By: Elizabeth Hempowicz
With the too-close-to-call election looming, undecided voters young and old are considering the hot topic issues and how the candidates plan to tackle those issues if elected. For the last few months it has been a battleground of social issues and the economy. The state of our economy has brought up a usual point of contention between Democrats and Republicans: the appropriate level of governmental regulation. At the heart of this issue is the Dodd–Frank Wall Street Reform and Consumer Protection Act of 2010, which President Obama has stated that he plans to implement in his second term, and Governor Romney is determined to repeal if elected.
The Dodd-Frank Act was enacted in response to the financial collapse of 2008, and generates more government supervision of financial institutions primarily by creating a new agency to implement and enforce consumer financial laws, regulatory capital requirements, and counter derivative regulations. Additionally, the Act was also intended to reform the Federal Reserve and serve as a launching point for mortgage reform. The impetus behind the Act was to create a solid economic foundation to “grow jobs, protect consumers, rein in Wall Street and big bonuses, end bailouts” and the ‘too big to fail’ approach, aimed to prevent another financial crisis. (http://banking.senate.gov/public/_files/070110_Dodd_Frank_Wall_Street_Reform_comprehensive_summary_Final.pdf) However the argument we are now seeing is whether or not the Act has effected any change on the economic climate, and whether or not there is a better way to accomplish the objectives laid out in the Act.
Governor Romney has stated that Dodd-Frank essentially institutionalized the “too big to fail” approach that it meant to abolish, by designating eight U.S. banks as “systemically important financial institutions,” and instituting stronger government regulations on banks in that category. The Act addresses the ‘too big to fail’ approach by the Act by requiring that institutions of that magnitude submit plans for rapid and orderly shutdown to the Orderly Liquidation Authority, should the company go under. However, the FDIC has yet to develop the means to carry out such an “orderly shutdown.” Unless this piece of the Act is implemented, it is likely that Governor Romney’s apprehension will be justified.
Those in opposition to the Act argue that as it stands now it is a legislative inconvenience for small and large banks alike, with complaints that the regulations now imposed are contradictory, complicated, and don’t compromise enough to be effective in the long run. However, the Act has not been a failure and has indeed contributed to growth, albeit marginal, in the banking sector, affecting both small and large banks. Increased loan growth and high returns on equity have been attributed to the Act, garnering support from the small banking sector as represented by Cam Fine of the Independent Community Bankers of America. Fine has praised the Act as “good regulation” as far as the restrictions on big banks. (http://finance.fortune.cnn.com/2012/10/04/obama-romney-debate-dodd-frank/)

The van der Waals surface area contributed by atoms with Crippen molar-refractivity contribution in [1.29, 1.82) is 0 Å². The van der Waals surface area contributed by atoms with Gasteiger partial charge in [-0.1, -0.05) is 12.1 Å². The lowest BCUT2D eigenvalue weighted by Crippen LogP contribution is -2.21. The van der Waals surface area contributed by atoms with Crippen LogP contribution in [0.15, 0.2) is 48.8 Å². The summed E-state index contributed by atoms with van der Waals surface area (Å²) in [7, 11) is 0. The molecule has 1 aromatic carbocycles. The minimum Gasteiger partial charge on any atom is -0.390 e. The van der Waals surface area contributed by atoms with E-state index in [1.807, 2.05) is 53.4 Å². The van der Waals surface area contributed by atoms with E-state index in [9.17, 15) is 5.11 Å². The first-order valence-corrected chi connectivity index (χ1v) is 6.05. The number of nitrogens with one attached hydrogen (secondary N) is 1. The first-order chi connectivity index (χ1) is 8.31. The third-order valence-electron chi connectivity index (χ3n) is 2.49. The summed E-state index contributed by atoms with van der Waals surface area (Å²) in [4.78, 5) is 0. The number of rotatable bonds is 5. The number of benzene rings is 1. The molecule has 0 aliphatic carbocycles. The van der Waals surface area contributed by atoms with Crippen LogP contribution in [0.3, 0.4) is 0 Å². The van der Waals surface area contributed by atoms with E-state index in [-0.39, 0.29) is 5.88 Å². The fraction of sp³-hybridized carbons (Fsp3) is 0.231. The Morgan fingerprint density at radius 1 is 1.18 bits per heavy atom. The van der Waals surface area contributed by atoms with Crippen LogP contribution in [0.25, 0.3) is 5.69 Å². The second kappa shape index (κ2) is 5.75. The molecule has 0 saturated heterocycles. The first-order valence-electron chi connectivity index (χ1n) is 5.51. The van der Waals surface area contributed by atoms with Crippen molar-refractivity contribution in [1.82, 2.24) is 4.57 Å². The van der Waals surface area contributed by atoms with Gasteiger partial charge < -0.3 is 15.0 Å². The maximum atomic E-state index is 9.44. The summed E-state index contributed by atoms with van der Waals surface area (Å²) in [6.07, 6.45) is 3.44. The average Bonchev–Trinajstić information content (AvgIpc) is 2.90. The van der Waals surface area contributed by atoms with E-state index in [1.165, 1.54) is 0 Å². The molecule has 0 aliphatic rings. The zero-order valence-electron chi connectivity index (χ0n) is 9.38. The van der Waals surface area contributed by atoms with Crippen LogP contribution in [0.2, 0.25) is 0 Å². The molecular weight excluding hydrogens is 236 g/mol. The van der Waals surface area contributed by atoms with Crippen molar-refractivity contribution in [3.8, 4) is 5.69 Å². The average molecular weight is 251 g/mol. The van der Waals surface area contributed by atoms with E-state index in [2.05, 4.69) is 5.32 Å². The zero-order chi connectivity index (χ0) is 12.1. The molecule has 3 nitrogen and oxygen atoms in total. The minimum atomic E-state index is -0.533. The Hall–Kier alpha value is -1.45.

Despite growing opposition, President Obama has defended his position on the Act and remains optimistic that given time to work it will have the desired results. The President’s position has been unaffected by disapproval concerning the amount of regulations proposed in the Act. In fact, the President has expressed a desire for even further regulation and legislation of the banking industry. In an interview with Rolling Stone magazine, he said that in order to protect the banking sector from another collapse he would like to see further legislation that changes the incentives of risky investment on Wall Street and spreads out compensation in a fairer way. Even though the Act attempts to do just that by its inclusion of the Volcker Rule, the President believes it is not enough: “[T]hat’s not something that can entirely be legislated – that’s something that also has to involve shareholders and boards of directors being better stewards of their institutions.” (http://www.rollingstone.com/politics/blogs/taibblog/obama-defends-his-finance-reform-record-to-rolling-stone-a-brief-response-20121026#ixzz2BHIdI2qV)
In looking towards this election, where the candidates are separated by just 0.2% of the popular vote and a 20 point difference in the Electoral College, it might be time for voters to consider the entirety of the candidates’ platforms rather than zeroing in on their obvious social policy differences. Do we want to try a different approach to our economic legislation, like Governor Romney’s attempt to bolster small banks to encourage competition? Or do we want to put four more years into the Dodd-Frank Act, allowing President Obama what he needs most to turn the economy around—time?
“Where Obama and Romney Stand on the Big Issues”
“Brief Summary of the Dodd-Frank Wall Street Reform and Consumer Protection Act”
“Too Big To Fail or Much Ado About Nothing? What Dodd-Frank Means to Small Businesses”
“Is Dodd-Frank Too Complex to Work?”
“Keep It Simple”
“Fact Check: Obama Isn’t Killing Small Banks”
“Presidential Race Too Close to Call”